By pursuing this course with the more important terms, a vast amount of theological knowledge is acquired, greater perhaps than can be attained in any other way. Volumes on the subject of the atonement, would not produce so distinct and heartfelt an apprehension of this cardinal doctrine of all religion, as the examination of the Hebrew word kaphar in every passage in which it occurs. The perplexing doubts which possess many minds in respect to the subject of a future state as taught in the Old Testament would at once and for ever be dissipated by pursuing the same course with the words sheol and kebher and the various Hebrew terms which are used in connection with them. Light would be shed on many important Greek words in the New Testament, whose meanings vary from the classical usage in consequence of their connection with Hebrew associations and modes of thought. A depth and spirituality of meaning would be discovered in the Old Testament which escapes the notice of the superficial reader. Its claim, to be regarded as a portion of Divine revelation equally important with the new, would be established; notwithstanding the denials of the rationalist, and the concessions which have arisen from the spurious candour of some who are reputed orthodox.

We conclude by earnestly recommending the proposed work of Professor Nordheimer and Mr. Turner to the at. tention and patronage of the American clergy. The high reputation of the authors as Hebrew scholars, affords the surest guaranty for the faithful execution of the work, One of them has already secured the confidence of the theological public by his excellent Hebrew Grammar and various articles on Jewish and oriental literature in the leading religious periodicals of the day. The other although less known, is however well known to many, as an indefatigable student of the oriental tongues, and as affording a promise of occupying the highest rank in this department of learning. Those who are aware of the great difficulty of obtaining a Hebrew Concordance in this country, and of the extremely high price which it has heretofore demanded, will regard the terms as far more moderate than could possibly have been expected from the nature of the work. Had they been however, five times as great, every clergyman who means at all to pursue the study of the Hebrew, had better, (if he has no other means to make the purchase,) sacrifice every commentary in his library than be without it.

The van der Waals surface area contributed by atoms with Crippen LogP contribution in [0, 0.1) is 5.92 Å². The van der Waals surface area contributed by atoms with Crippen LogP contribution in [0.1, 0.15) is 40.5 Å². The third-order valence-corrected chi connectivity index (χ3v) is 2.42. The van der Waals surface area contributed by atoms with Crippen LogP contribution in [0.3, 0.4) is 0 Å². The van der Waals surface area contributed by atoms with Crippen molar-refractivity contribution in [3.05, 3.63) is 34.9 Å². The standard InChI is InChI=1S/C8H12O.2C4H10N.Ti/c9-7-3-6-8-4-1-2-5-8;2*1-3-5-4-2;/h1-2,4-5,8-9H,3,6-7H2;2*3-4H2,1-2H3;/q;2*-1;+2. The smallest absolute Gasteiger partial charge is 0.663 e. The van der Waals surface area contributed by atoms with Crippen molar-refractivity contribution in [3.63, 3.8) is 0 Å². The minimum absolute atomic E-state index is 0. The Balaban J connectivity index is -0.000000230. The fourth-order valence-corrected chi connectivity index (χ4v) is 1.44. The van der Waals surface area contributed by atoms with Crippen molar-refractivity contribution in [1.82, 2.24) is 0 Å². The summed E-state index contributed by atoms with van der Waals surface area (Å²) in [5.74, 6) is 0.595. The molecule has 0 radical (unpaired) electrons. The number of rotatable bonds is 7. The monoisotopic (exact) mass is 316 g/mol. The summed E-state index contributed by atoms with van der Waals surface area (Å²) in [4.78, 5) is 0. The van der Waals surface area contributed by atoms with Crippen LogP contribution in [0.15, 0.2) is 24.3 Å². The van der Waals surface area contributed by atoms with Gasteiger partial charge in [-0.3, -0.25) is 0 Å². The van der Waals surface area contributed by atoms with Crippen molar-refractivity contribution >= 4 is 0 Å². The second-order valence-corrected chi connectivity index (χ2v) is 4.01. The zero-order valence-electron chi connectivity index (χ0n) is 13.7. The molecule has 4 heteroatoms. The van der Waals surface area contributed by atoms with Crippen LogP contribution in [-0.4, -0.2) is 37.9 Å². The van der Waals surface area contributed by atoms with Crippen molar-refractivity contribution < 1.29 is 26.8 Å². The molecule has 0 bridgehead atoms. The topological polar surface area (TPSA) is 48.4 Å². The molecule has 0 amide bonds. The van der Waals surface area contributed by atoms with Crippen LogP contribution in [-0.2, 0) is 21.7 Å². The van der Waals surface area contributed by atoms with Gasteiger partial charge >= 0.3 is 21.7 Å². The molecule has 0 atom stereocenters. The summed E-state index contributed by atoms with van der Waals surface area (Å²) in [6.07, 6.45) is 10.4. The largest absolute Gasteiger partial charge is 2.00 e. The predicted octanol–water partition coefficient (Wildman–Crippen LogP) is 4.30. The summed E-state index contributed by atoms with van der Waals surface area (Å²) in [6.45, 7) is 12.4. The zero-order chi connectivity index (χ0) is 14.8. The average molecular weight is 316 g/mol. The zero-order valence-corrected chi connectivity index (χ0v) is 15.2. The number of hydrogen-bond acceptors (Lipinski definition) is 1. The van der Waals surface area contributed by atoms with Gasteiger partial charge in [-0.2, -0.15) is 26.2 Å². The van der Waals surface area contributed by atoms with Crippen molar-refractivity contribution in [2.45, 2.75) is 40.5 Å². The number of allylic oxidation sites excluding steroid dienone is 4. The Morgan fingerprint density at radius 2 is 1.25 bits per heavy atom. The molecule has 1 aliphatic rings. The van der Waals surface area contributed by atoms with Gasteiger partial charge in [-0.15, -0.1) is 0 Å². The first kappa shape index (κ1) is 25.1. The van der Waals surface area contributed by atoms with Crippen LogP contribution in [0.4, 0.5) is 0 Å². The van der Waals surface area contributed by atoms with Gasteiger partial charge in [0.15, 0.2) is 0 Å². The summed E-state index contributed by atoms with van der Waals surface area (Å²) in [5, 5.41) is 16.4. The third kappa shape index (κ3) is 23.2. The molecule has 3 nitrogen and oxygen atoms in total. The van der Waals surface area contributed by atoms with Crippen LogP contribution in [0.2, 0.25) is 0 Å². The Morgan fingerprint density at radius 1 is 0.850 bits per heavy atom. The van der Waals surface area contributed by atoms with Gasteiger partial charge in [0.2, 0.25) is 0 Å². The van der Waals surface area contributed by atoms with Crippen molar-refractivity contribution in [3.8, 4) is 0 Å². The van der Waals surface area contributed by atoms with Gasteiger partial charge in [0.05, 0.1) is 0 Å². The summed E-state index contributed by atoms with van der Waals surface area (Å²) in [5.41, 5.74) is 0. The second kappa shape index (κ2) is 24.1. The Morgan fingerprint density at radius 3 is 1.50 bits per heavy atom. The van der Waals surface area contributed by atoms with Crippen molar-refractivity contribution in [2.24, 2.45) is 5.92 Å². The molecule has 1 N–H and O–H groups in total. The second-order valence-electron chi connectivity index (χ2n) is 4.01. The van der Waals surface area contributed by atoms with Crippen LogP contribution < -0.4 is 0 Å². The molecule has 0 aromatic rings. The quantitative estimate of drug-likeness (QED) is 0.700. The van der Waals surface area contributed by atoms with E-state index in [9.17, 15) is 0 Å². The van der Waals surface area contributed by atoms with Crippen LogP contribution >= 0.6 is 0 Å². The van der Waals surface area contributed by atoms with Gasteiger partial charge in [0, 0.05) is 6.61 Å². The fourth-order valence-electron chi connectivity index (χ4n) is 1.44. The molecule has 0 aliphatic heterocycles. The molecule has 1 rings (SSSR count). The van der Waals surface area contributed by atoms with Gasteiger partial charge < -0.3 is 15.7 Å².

That the peculiar Theology of the New Haven School is a

System of Licentious and Infidel Philosophy. In the last letter, (p. 557 of this number), I endeavored to prove, by quotations from the Ch. Spec., the organ of that school, -that they teach the following propositions :

1. That the Competent unperverted reason of man is infallible and of equal authority with the Bible.

2. That the human understanding is capable of determining what the omniscient God can teach and what he cannot teach.

3. That we are to interpret the word of God, not by the same rules by which we do any other book, but in such a manner, that it shall never teach any thing contrary to